The cradle position can be adjusted by up to 15cm, to accommodate drivers with different leg lengths. It measures 7.5cm across, allowing enough space to drop your chair’s wheels in place while still limiting movement when racing. In practice, it works quite well. You’ll likely still experience some slight movement, but the cradle does a good job of preventing your chair from sliding back when pushing hard on the brake pedal. Additionally, you can easily improve the performance by adding some padding around your chair’s wheels to lock them in place.
As with the original wheel stand and the Wheel Stand DD, the wheel deck on the Next Level Racing Wheel Stand 2.0 is supported by two uprights. So, you don’t need to worry about a centre post interfering with left-foot braking or heel-and-toe manoeuvres. The two uprights extend from the base frame, to a maximum height of 79cm, in eight increments of 1.25cm—plenty tall enough for most users. Though, you can also raise the height of the entire frame, by an extra 1cm, using the included height-adjustable feet.
The uprights secure in place with two bolts on either side, which provides a very strong and rigid base for the wheel deck. This is beefy 3mm thick piece of carbon steel which is laser-cut into a compact shape and pre-drilled to fit most Thrustmaster, Logitech and Fanatec wheels. You can also adjust the tilt angle, through a huge 80° range, by realigning the bolts to one of the nine pre-drilled angle adjustment points. This is really easy to do and holds the wheel deck firmly in place.
To ensure a tight and secure connection to the frame—when mounting your wheel, pedals and other equipment—Next Level Racing has also included a set of M6 washers. It’s great when a brand goes above and beyond to include these useful extras. With my Thrustmaster TX, running on the highest force feedback settings, I didn’t notice any flex in the wheel deck. While the TX only delivers about a third of the torque from a typical direct drive setup, I tried to simulate these extra forces with aggressive motion through the wheel. And the Wheel Stand 2.0 continued to impress, with very little movement through the wheel mount uprights—certainly nothing that I would notice during a race.
If you need the most stable platform possible, then the Wheel Stand DD is probably the way to go. But I don’t think you’ll have any problem running a direct drive wheel on the Wheel Stand 2.0. I wouldn’t advise turning your torque settings too high, but something like the 5-8Nm Fanatec CSL DD should be absolutely fine.
The Wheel Stand 2.0 is also capable of taming most higher-end pedals. Again, largely thanks to the flex-free 3mm thick carbon steel used to craft the pedal plate. Its simple design is adaptable to fit most pedal sets, with the various pre-drilled slots positioned to facilitate high or low mounting positions. The slots also enable you to adjust your pedals further left or right—ideal for times when you need to adapt three-pedal sets for left-foot braking.
The pedal plate connects to the base via two brackets, which have pre-drilled angle adjustment points to facilitate a maximum tilt angle of 15°. So, while you won’t be able to simulate a formula position very effectively, the Wheel Stand 2.0 has you covered for most other driving positions.
The distance of the pedal deck can also be adjusted, by up to 30cm, to accommodate drivers ranging from 4ft – 6ft 9 inches. It can also be changed on the fly, through a small range, thanks to the toolless mechanism. Perfect for times when you want to quickly swap out drivers. Just make sure that you fully tighten down the hand-screws before dancing around on the pedals.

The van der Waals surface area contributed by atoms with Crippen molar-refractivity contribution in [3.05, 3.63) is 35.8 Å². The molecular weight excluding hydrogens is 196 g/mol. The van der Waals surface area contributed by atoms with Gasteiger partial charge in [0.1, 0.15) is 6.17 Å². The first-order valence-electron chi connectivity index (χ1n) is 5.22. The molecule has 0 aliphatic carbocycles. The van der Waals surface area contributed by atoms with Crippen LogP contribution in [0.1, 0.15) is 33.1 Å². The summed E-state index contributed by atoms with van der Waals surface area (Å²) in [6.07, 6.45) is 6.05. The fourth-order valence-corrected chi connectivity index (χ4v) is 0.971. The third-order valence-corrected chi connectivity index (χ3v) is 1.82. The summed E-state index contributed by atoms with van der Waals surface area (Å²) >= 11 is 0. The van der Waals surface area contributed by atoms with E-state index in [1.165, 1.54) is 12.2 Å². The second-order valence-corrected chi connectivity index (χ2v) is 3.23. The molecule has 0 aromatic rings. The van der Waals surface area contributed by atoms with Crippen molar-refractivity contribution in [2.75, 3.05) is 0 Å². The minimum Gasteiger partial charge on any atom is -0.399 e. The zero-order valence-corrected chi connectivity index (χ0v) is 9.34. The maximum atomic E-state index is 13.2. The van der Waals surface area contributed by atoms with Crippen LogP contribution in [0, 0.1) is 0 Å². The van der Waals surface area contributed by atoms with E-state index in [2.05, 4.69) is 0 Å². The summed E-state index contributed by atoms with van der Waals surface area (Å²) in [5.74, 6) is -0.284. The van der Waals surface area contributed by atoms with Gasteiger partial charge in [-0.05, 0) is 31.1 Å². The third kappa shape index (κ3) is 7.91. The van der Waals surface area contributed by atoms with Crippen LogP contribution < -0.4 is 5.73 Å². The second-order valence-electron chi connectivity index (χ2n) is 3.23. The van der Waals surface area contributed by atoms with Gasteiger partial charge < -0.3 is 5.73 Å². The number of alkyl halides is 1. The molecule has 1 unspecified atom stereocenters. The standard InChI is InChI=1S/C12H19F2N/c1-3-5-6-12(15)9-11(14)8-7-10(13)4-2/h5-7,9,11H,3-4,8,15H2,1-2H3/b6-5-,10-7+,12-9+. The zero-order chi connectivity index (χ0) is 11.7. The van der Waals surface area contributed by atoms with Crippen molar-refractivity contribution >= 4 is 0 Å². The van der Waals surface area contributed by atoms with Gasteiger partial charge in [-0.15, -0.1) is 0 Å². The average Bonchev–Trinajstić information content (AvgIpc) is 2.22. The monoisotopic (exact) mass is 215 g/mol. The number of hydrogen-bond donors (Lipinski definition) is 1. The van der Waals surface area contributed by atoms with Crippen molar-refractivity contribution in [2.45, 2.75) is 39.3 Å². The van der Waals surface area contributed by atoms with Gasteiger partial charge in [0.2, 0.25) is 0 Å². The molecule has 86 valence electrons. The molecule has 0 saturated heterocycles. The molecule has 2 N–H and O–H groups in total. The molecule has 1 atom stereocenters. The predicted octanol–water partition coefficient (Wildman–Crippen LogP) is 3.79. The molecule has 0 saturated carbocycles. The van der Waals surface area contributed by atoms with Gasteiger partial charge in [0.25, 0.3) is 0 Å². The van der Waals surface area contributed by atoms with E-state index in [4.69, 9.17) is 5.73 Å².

Shifter & handbrake mount
At times when you are performing quick footwork, you’ll most likely be changing gear using an H-pattern shifter. This can be attached to the shifter mount, either on the left or right side of the wheel stand. The shifter mount arm attaches to either of the wheel deck uprights using two bolts. It also has a thin rubber coating to ensure a snug fit to the frame and protect the powder coating at the same time—a nice touch.
The height can be adjusted in the same way as the wheel deck. However, the adjustment range is limited by the number of exposed bolt points, so your millage will vary. In my particular case, I would have liked to have been able to drop the shifter down a little lower. However, I was able to position it in a comfortable location and replicate a reasonably realistic driving position.
At 2mm thick, the shifter plate is slightly thinner than both the wheel and pedal plates. However, the spot welded sides provide adequate reinforcement, and it’s pre-drilled to fit most shifters on the market. With my Thrustmaster TH8A mounted with four bolts, I was able to confidently paddle through the gears without the shifter slipping.
There’s added space to mount a handbrake too, thanks to the additional handbrake plate that connects to the outside of the shifter mount. You can either run this inline with your shifter or at a 15° angle, depending on your preference. Either way, the entire shifter mount is very stable, with minimal flex.
With the sim racing world now evolving rapidly, it’s great to see brands updating their existing products as well as launching new ones. With the Wheel Stand 2.0, Next Level Racing has done a brilliant job at taking everything sim racers loved about the original wheel stand, and combining this with upgraded materials and manufacturing.
Like the original, I think this new and improved wheel stand will become a staple for new sim racers started out in their virtual racing journey. It’s affordably priced and can be upgraded to a full cockpit when users are ready.
Out-of-the-box though, the Next Level Racing Wheel Stand 2.0 is everything you need in a wheel stand. The foldable design is perfect for small spaces. But, thanks to the high-quality materials and well-thought out construction, it’s still able to tame more advanced sim racing hardware.
So, if you’re looking for a strong and stable wheel stand that you can upgrade in the future, but you need something that you can easily store away at the moment, then you’ll be hard pressed to find anything better suited than the Next Level Racing Wheel Stand 2.0!